Diversity is the Key to Survival
In the summer of 2007, the US stock market plummeted by 5%. In the same week FTSE lost about 5.6%, Israeli TA 25 Index dripped 7% and Australia exchange shed 3%. This was mirrored across the global stock markets. Singapore, Hong Kong, South Korea, India and China all followed suit. As the financial instruments of the developing and the developed countries have started to look alike "we have voluntarily narrowed our options to the point of jeopardizing our ability to survive."
Nature, does not condone singularity. It leads to extinction.
Rebecca Costa in her book, The Watchman's Rattle: Thinking Our Way Out of Extinction, says, in evolutionary terms, diversity acts like a genetic insurance policy—to guard against the complete eradication of species. This is reason why there are 17,500 species of butterflies in the world, and around 750 species in the United States (Encyclopedia Smithsonian). A species that develops a broad range of characteristics and behaviors—wide diversity—increases its odds of surviving a broad range of environmental challenges. In December 2004, when the great Tsunami claimed more than 150,000 lives, the stone age tribes of the Andaman and Nicobar islands escaped unscathed because they took to the forests and higher ground well in time.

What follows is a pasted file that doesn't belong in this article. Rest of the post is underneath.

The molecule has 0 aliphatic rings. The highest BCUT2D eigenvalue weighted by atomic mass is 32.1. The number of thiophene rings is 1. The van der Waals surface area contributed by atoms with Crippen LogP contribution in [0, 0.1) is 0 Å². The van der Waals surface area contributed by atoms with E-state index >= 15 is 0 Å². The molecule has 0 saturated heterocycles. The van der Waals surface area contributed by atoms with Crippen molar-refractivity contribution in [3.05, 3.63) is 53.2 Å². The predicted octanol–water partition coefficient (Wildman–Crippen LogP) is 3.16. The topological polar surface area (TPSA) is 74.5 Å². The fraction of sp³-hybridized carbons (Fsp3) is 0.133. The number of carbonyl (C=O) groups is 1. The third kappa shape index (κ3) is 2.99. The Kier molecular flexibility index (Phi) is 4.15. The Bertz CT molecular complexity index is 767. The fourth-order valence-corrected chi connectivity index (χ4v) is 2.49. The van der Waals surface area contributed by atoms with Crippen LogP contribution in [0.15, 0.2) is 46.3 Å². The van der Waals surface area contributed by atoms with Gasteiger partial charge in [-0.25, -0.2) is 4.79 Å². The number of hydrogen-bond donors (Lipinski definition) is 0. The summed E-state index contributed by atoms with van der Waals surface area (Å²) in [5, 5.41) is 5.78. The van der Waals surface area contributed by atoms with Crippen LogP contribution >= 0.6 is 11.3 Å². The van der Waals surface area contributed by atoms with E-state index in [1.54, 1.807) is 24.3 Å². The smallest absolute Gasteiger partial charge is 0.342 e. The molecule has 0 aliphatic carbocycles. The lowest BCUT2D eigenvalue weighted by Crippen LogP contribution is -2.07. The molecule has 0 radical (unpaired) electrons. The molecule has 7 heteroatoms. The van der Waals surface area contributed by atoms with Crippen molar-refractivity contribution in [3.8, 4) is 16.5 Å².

Dr. Yaneer Bar-Yam of Harvard University exposes the critical role diversity plays as complexity in business grows: "A system performs well in facing complex challenges when it has high variety. We can understand this in the case of the modern economy and technological and corporate innovation." The greater the diversity of ideas, products and services, the more effectively businesses can respond to dramatic shifts and changes. For that reason, Apple has products that ranges from defining nano life style to the dream machines of the 3D designers and artists. For that very same reason, the latitude of Skyline products range from extreme portability to custom modularity and not to mention more than 30 elastic product lines in-between. For that very same reason, exhibit designers of our times should incorporate the essence of the brand in the visuals, architecture and of course, need-less to say in the interactivity that is the hallmark of face-face-marketing.
Socio-biologists confirm that some 5 million years ago, with the development of two-legged locomotion, our brains experienced intricate adaptation to an "avalanche of new sensory complexity". If that is true, we are yet again undergoing paramount changes in the frontal cortex, the area that processes complexity. We are on for an interesting ride!
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Don’t bend; don’t water it down; don’t try to make it logical; don’t edit your own soul according to the fashion. Rather, follow your most intense obsessions mercilessly. Franz Kafka